Thursday, June 17, 2010

Honda hobbit variator 'notching'

I started making hobbit weights a few years ago for friends and such, because there is really nothing on the aftermarket, and the stock weights are hard steel, which is tough to modify, and the chincy little plastic nubs on them fall off. I started with a few different metals and ended up using a very hard acetal polymer.

I have since learned other moped wizard guru types have been doing this much longer than i have, and came to the same conclusions. I've sold a few through Treatland now, of my best design and manufacturing methods, and there have been some complaints. One of the first test sets i made, had the same problem. The weight pushes out too far and gets pinched, with the sharp steel outer plate digging into the plastic and jamming it in fully variated position. Some R&D confirmed this was due to people improperly 'notching' their variators, so I made a note to doccument it the next time i did it. Peter's Blog has a ton of great info on hopping up Hobbits, including info on variator notching. You should read all of that first, but in how it directly relates to 'Moped Factory' Slick Rick Rollers, I would like to add a bit of detail.

The very important first step in the process is carefully measuring a line around the variator 10 mm from the outside edge. I've done this with a caliper, but if you dont have one a wrench might work well. the exact number isn't super precise (+/- .2 maybe) but making sure its even will keep things balanced and make sure it variates precisely.
From Hobbit Vario Notch

Tape off the line so you can see it and make sure its dead-on. Then get your dremel cut-off wheel out and start cutting just above the taped edge, along where the roller 'track' goes through.
From Hobbit Vario Notch

Next, cut the rest of the window out, along the edges of the roller 'track'. I use the hacksaw because its way faster than the stupid dremel wheels, but maybe you're turbo lazy or something. Either way, cut that out of there.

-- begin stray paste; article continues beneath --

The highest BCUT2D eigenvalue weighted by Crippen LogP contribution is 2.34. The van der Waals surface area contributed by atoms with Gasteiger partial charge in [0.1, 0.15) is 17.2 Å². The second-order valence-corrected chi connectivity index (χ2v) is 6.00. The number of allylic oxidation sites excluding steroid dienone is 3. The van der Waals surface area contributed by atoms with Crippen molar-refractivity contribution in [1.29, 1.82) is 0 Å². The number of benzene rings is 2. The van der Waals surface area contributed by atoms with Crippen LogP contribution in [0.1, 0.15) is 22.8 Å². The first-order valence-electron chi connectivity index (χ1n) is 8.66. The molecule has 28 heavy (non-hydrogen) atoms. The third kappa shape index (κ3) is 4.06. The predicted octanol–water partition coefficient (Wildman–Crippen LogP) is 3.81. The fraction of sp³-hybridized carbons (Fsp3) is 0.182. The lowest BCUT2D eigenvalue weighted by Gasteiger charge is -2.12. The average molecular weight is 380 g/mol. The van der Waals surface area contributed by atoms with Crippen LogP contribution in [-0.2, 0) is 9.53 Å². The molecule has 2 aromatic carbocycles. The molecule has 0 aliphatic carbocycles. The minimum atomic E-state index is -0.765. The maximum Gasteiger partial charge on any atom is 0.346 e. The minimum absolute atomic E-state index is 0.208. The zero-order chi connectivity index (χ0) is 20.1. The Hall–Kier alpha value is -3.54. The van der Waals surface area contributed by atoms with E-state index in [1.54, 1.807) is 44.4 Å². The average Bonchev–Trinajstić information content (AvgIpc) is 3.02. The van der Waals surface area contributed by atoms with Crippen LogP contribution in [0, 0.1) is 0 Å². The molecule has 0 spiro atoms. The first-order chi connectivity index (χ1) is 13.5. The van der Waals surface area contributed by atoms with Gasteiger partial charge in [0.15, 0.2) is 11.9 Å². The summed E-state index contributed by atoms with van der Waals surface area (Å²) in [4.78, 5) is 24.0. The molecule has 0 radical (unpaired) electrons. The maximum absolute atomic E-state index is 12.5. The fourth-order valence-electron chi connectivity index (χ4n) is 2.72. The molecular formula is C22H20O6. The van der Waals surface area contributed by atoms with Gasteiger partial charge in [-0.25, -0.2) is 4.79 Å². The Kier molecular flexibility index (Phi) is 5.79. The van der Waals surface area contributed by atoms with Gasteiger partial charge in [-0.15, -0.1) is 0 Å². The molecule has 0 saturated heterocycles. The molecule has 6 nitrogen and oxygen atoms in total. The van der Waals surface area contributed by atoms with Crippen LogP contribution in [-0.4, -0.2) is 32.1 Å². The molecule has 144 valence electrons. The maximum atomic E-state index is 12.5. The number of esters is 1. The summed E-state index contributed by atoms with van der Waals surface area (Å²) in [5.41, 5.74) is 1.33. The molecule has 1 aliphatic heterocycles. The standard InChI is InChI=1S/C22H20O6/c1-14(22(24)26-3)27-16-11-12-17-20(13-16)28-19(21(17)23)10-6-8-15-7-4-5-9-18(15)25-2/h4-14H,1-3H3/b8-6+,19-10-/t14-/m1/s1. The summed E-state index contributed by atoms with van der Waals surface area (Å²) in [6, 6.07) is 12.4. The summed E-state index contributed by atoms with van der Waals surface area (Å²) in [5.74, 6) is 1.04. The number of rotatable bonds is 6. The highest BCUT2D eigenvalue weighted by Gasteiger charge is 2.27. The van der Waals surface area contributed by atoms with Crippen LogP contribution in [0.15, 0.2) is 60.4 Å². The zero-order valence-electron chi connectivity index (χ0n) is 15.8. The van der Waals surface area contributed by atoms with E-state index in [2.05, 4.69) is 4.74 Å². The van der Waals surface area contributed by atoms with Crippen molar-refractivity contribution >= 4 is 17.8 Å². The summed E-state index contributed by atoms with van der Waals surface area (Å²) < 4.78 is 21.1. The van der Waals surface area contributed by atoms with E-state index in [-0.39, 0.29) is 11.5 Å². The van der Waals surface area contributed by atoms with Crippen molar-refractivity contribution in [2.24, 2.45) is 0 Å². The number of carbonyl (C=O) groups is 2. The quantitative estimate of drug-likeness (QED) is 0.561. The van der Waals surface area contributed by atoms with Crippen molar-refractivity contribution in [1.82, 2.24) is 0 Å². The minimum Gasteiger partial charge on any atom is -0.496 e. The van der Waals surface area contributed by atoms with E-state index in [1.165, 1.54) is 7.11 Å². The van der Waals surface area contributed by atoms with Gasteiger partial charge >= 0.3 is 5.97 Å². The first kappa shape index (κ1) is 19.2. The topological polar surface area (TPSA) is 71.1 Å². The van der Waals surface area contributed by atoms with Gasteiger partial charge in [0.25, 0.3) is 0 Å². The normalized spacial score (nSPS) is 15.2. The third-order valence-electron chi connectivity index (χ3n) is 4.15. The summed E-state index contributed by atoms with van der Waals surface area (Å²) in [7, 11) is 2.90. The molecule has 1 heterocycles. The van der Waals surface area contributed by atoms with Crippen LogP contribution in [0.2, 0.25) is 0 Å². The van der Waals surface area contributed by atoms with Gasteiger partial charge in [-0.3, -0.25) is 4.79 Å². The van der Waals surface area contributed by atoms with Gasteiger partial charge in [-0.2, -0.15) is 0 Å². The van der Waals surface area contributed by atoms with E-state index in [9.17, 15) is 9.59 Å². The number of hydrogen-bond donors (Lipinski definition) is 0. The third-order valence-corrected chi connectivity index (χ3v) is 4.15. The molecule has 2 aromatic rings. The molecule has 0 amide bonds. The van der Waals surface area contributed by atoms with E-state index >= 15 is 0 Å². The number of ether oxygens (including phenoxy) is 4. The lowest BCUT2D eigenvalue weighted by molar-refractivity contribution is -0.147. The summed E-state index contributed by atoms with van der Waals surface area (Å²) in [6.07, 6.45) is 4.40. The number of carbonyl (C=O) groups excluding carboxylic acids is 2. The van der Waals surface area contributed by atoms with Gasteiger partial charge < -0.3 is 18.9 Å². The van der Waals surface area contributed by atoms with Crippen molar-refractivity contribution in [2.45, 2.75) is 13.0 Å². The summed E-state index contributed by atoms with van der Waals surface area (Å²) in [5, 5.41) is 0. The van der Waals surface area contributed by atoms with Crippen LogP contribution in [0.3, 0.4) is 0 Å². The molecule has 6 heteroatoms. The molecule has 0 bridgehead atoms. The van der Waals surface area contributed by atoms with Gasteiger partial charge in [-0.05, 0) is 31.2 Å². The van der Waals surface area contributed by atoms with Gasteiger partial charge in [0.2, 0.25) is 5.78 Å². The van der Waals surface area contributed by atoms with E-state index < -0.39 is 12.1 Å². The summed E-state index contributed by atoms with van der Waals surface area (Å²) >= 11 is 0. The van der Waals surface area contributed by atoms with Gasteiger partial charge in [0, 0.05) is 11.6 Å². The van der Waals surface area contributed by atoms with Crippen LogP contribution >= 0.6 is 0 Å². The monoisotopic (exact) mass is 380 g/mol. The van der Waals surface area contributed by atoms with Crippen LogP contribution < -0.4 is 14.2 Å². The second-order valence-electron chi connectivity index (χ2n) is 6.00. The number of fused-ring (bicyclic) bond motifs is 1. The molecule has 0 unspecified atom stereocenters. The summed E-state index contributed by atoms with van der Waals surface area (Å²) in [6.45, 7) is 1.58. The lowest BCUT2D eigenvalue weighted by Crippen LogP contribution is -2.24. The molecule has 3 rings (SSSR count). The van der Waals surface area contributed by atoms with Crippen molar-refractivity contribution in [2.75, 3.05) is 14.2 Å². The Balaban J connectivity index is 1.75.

From Hobbit Vario Notch

You will probably be left with a little material in the corners holding it in, a quick tap tap taparooo with the hammer will bust those chunks out.
From Hobbit Vario Notch

From Hobbit Vario Notch

This is what it should look like from the inside. Note the fact that the cut edge sticks above the top of the roller track by about 3 mm. This is about the thickness of the cut area... coincidence? i think not!
From Hobbit Vario Notch

Now you just take your grinding bit and extend the ramp through the wall of the variator.
From Hobbit Vario Notch
The key is that you aren't grinding down the original ramp at all, just extending it. What you dont want to do is cut off flush with the top edge of the ramp, and then grind it down, you are changing the clearance between the two ramp surfaces, and now the rollers dont fit. Maybe i'll do a diagram of this later.

When you're finished it should look like this: (or maybe even prettier, if you want to go nuts with fine bits... not that important)
From Hobbit Vario Notch

The key is first and foremost making sure everything is exactly symmetrical with respect to the 3 roller tracks.

For those of you who already screwed up your variators, i'll be shipping out some 'oversized' rollers as soon as i can test them. Hopefully we can save the variators.

Wednesday, June 9, 2010

Test Dummies needed!

Yeah, finally came up with a nifty solution to the 'Magnum- maxi- exhaust bracket' issue... If you're rocking a magnum and want to try out my new bracket thinger, shoot me an email.

I'm looking for people who will actually put miles on these things, preferrably with estoril's (like heavy pipes) but its more important they get beat on.

Hopefully this will prevent the untimely end of thousands of poor cylinders from broken studs/air leaks/warping... etc.